Looking ahead to a new chapter: Owner of Bev’s Book Nook in Perham is retiring
Like many parents, the clock ticking inside Bev Hockett's brain is attuned to events in the life of her children.
Hockett bookmarked her first year in the book-selling business by when her daughter Jackie started school—1989.
So now when people ask her today how long she has been in business she can truthfully say she is crowding 30 years. Bev's Book Nook has not always been located at 126 West Main Street in Perham, but it has been there long enough to be considered one of the fixtures of downtown.
Hockett is closing her Perham business Sept. 30 and retiring. She still intends to sell books, but she will do it online.
Hockett will be mixing books with bovines in the years ahead. Bev and her husband, Terry, have a beef operation near Frazee. She can already see herself enjoying a morning cup of coffee and a book on her farm home's deck.
Leaving the many rows of books in her shop is one thing. Leaving people she has known for many years is another. She leaves the business world with a profound sense of gratitude for the help and support she has received.
"I've met a lot of interesting people and a lot of very nice people," Hockett said. "That's what I am going to miss the most."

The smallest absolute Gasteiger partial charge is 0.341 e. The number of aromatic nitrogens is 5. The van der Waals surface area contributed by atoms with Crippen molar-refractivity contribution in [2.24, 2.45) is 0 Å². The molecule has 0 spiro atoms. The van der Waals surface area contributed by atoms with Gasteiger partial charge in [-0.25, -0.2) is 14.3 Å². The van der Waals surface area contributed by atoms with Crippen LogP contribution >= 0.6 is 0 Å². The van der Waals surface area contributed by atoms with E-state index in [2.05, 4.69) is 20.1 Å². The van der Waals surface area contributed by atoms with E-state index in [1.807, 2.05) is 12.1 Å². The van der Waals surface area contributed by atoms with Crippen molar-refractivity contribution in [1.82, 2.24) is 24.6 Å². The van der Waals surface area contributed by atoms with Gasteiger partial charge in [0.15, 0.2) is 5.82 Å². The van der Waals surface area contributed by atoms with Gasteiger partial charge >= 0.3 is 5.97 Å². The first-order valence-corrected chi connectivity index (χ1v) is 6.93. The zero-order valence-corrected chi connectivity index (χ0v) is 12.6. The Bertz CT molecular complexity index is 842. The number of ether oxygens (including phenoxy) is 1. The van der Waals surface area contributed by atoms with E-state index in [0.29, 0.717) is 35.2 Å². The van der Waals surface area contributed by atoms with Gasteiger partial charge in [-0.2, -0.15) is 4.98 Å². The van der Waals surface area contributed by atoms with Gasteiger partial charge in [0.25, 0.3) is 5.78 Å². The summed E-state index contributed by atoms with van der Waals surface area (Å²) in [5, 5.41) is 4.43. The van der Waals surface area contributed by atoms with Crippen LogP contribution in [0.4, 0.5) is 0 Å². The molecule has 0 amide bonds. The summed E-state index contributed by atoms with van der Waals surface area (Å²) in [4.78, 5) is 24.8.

Hockett has been getting people hooked, for years and she has enjoyed it.
"It's fun to get people hooked on reading," she smiled.
Hockett's credentials for running a book business when she plunged into it were not terrific. Prior to opening her shop she was a stay-at-home mom and a paraprofessional at Frazee. Yet she could read the cards pretty well, and when she opened her Perham shop she filled a niche.
"My husband and I were both avid readers, and there was nowhere up here to buy books at the time," Hockett said.
After being in the business almost three decades Hockett has many kinds of books for her customers — new, used, collectible and vintage.
"If I don't have it I can find it for them," Hockett said.
Hockett is a big believer in parents reading books to children.
"It improves their vocabulary," she said. "They say readers are leaders."
Hockett has found that her customers generally know what they are looking for when they enter her shop. Mysteries and contemporary fiction are popular with the greatest number of her customers.
All Hockett has to know in order to help them is what their reading interests are.
Her own interest in reading material comes from authors like Linda Castillo, John Sanford and Jess Lourey. Castillo writes Amish mysteries. Sanford and Lourey are both Minnesota writers.
"I can read almost anything but science fiction," Hockett laughed.
Retirement for Hockett is a book that has yet to be written.
She has been getting up and going to work six days a week for many years.
"It'll take me a while to adjust," Hockett said.
Hockett does not have just one ace up her sleeve as she heads into retirement, she has nine of them.
"After I retire we have nine grandchildren within 50 miles," she said.